Review: “Authority,” Jeff Vandermeer

Pros: Lovecraftian horror and madness for modern readers
Cons: Didn’t like the main character
Rating: 4 out of 5

Jeff Vandermeer’s Authority (Book Two of The Southern Reach Trilogy) follows on the heels of his Annihilation, in which the Biologist’s journal took us on a journey through madness in a mysterious Area X. Now we get to find out much of the behind-the-scenes as we concentrate on The Southern Reach itself, the secret government agency that oversees research into Area X. “Control” (John Rodriguez) is the new acting director of The Southern Reach, and he’s our central figure here. He’s an odd protagonist, seeing as in most books he’d be an antagonistic or even enemy character, not the main character. Three out of the four expedition twelve members have returned, and Control believes he’s likely to get the best answers from the Biologist, so he concentrates on questioning her. Some of the strange characters that populate The Southern Reach aren’t friendly to the new authority figure, so he has to fight their attempts to undermine him at every turn–all the while attempting to reconstruct the details behind the scenes of Annihilation.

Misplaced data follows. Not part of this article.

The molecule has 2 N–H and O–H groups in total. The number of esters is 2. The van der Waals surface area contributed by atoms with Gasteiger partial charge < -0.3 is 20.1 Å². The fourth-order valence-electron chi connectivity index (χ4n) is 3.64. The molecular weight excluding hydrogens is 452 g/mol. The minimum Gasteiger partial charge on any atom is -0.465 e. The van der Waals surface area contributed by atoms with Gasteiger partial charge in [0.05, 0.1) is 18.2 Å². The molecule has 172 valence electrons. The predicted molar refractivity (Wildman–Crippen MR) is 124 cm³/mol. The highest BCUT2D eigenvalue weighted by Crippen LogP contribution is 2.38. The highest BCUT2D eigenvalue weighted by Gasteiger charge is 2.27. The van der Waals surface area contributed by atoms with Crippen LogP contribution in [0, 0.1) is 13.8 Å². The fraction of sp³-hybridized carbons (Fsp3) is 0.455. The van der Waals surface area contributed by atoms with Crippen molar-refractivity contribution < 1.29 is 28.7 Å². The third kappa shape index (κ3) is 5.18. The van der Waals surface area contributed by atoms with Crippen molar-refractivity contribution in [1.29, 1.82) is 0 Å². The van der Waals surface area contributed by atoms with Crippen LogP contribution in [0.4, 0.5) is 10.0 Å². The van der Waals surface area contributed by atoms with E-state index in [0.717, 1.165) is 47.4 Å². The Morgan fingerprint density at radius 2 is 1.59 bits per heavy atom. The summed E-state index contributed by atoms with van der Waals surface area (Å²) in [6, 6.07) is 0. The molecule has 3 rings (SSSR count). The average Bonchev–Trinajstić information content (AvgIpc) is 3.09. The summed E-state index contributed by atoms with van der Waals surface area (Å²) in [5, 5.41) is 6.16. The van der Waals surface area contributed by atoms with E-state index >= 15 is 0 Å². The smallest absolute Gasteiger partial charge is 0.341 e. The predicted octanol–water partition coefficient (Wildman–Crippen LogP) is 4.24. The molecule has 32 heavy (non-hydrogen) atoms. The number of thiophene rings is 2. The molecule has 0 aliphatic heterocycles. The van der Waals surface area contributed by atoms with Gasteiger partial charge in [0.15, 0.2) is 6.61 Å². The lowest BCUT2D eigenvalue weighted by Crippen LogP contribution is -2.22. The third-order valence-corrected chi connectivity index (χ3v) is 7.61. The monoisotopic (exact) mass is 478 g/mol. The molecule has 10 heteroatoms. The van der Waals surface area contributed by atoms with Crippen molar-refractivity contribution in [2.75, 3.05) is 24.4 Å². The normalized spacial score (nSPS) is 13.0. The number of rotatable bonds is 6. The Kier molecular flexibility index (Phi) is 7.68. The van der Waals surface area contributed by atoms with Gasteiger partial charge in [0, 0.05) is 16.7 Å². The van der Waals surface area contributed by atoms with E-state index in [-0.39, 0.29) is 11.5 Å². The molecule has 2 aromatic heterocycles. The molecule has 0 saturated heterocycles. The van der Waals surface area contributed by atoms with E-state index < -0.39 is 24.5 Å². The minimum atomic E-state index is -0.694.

This book is a fascinating autopsy of the rotting corpse that is The Southern Reach. Control ends up researching the previous Director of the agency as well as the twelfth expedition, seeing as she was also the head of that expedition. What he finds indicates that the madness that infects the pristine wilderness that is Area X may have infiltrated the agency as well. And the Director might not have been its only outlet.

Control is a weird character. I wasn’t entirely fond of him and his strange family history, which dampened my enthusiasm for the book a bit. His mother and grandfather are spies, and he’s the black sheep of the family who keeps screwing up assignments. His mother seems to have his best interests at heart, but does she really? And just how much is she manipulating him anyway? She certainly has an interest in The Southern Reach that she hasn’t expressed to him. Through her he also has a connection to a mysterious person he only knows as The Voice, to whom he reports by phone. This strange character berates and swears at him at every turn as he fails to learn enough to satisfy.

The story is intense, with plenty of vividness and detail. The Southern Reach is a character in its own right, made up of many pieces of the normal turned on its head. And as for Control, he’s becoming obsessed with the Biologist and her place in things. Even though I didn’t adore this installment in the way I did Annihilation, it’s still quite worth reading if you enjoyed the first novel.

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